HIPAA Audits – what to expect for 2013


 According to Leon Rodriguez (director of the Health and Human Services), covered entities (which means you) have a mountain of work to do in the area of HIPAA compliance.  In addition Mr Rodriguez states that the HIPAA audits are to resume and ramp up over 2013 with strong funding and renewed vigor.  Uh oh…

  So in what areas should your practice be concerned?  In 2012 the HIPAA audits began and the overwhelming area of concern was the HIPAA Security Rule. For those of you not aware, the HIPAA Security rule deals more with the “electronic” side of protecting an individual’s health information. According the initial 115 audits conducted in 2012, the specific areas in need within the HIPAA Security Rule were:

  • Risk Analysis had never been performed
  • Non-existent Contingency Plans
  • Outdated or non-existent policies and procedures
  • Weak IT security

After personally conducting over 250 HIPAA Security Risk assessments throughout the U.S., my findings absolutely concur with those of the Health and Human Services.  The problem I find most often is this whole process is not very well explained by the Federal government.  They tell you “what” to do but not “how” to do it.  

  The first thing you MUST do is have a risk assessment/analysis done.  A risk assessment/analysis is by far the most crucial component of this entire legislation.  Without a risk assessment/analysis you have no way of knowing exactly where your “warts” are.  A risk assessment/analysis can be done in various ways but the most “sure fire” method is based on NIST guidelines. …and the preferred method of Federal auditors: http://csrc.nist.gov/publications/nistpubs/800-66-Rev1/SP-800-66-Revision1.pdf

   Secondly, do you have any sort of contingency plan (a.k.a. disaster recovery plan)?  This is an area you will need input from your IT provider as well as management.  Any outsourced or in house IT (worth their salt) should have some sort of written contingency plan for your IT system.  A proper contingency plan is more than a bunch of “what if’s” it requires great detail and precision to be affective.  Here is a link to a template provided by the NIST.  …again the preferred method of the Federal government. http://csrc.nist.gov/groups/SMA/fasp/documents/contingency_planning/contingencyplan-template.doc

   What about outdated policies?  You should have a policy written for every single one of the 44 implementation specifications of the HIPAA Security Rule.  Remember, when dealing with the Federal government: “if it ain’t written, you ain’t doing it”.  You absolutely MUST have written policies and procedures that reflect the ACTUAL PROCEDURES of your practice.  Trying to create fake or “canned” policies is quite frankly worse than having none at all.  It’s patronizing to the Federal auditor and that’s not a good thing!   ….trust me on that one.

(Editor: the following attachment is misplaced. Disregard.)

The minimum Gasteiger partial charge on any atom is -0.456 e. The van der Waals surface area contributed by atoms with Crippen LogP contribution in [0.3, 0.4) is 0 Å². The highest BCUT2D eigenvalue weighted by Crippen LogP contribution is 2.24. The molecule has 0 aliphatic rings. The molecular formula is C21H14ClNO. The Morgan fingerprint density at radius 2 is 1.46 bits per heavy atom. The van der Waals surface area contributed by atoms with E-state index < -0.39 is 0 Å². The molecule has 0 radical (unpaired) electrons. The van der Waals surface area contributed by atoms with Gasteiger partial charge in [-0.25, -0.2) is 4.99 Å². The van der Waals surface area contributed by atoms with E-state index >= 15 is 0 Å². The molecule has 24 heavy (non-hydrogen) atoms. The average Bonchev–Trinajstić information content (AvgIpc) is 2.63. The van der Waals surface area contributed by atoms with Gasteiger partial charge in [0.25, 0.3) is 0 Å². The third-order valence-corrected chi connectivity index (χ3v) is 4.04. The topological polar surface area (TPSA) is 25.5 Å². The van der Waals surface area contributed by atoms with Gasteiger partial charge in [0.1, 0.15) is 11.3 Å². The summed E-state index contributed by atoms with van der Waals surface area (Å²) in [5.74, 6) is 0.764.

Having a weak IT department whether outsourced or in house is a very high risk factor as well.  Even highly competent engineers may not understand the nuances and idiosyncrasies of “Health IT”.  Health IT is an entirely different animal with many more layers and challenges than traditional IT.  Be careful when selecting your IT partner. 

 The real scary part of this is “HIPAA” is going to become the new “OSHA” in terms of strict enforcement.  For years HIPAA compliance was sort of analogous to the “Boy who Cried Wolf” fable.  There were plenty of threats but rarely any real action.  But now the funds are there and a very strong push is underway.  According to Mr Rodriguez “…I expect we are going to see monetary settlements for a long time to come…”

© 2013 Efficiency in Practice

Brian Tuttle is a Senior IT Specialist and Compliance Consultant for InGauge Healthcare Solutions, Inc., an InHealth company.   Efficiency in Practice is the free eNewsletter for medical practice managers who want to save time, money and reduce risk.  For more information and to access your FREE report, Patient Collections: It’s Make or Break for Many Practices, visit www.efficiencyinpractice.com 

This article can be reprinted freely online, as long as the entire article and this resource box are included.



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